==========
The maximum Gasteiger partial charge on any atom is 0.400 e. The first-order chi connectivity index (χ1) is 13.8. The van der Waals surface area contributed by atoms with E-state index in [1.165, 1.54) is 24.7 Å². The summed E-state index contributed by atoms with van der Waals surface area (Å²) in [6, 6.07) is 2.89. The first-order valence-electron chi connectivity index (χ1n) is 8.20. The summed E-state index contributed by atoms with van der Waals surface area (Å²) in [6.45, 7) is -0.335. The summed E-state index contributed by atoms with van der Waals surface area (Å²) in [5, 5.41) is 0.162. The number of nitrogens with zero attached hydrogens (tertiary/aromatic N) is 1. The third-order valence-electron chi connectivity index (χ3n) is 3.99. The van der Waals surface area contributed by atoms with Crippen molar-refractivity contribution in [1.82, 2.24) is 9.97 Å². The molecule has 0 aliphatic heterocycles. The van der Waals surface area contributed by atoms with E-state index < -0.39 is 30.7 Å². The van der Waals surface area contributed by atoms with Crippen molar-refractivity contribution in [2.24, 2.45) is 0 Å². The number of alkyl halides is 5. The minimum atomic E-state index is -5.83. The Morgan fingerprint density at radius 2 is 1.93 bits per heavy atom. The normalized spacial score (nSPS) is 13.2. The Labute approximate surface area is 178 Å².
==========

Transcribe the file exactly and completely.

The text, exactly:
The maximum Gasteiger partial charge on any atom is 0.400 e. The first-order chi connectivity index (χ1) is 13.8. The van der Waals surface area contributed by atoms with E-state index in [1.165, 1.54) is 24.7 Å². The summed E-state index contributed by atoms with van der Waals surface area (Å²) in [6, 6.07) is 2.89. The first-order valence-electron chi connectivity index (χ1n) is 8.20. The summed E-state index contributed by atoms with van der Waals surface area (Å²) in [6.45, 7) is -0.335. The summed E-state index contributed by atoms with van der Waals surface area (Å²) in [5, 5.41) is 0.162. The number of nitrogens with zero attached hydrogens (tertiary/aromatic N) is 1. The third-order valence-electron chi connectivity index (χ3n) is 3.99. The van der Waals surface area contributed by atoms with Crippen molar-refractivity contribution in [1.82, 2.24) is 9.97 Å². The molecule has 0 aliphatic heterocycles. The van der Waals surface area contributed by atoms with E-state index < -0.39 is 30.7 Å². The van der Waals surface area contributed by atoms with Crippen molar-refractivity contribution in [2.24, 2.45) is 0 Å². The number of alkyl halides is 5. The minimum atomic E-state index is -5.83. The Morgan fingerprint density at radius 2 is 1.93 bits per heavy atom. The normalized spacial score (nSPS) is 13.2. The Labute approximate surface area is 178 Å².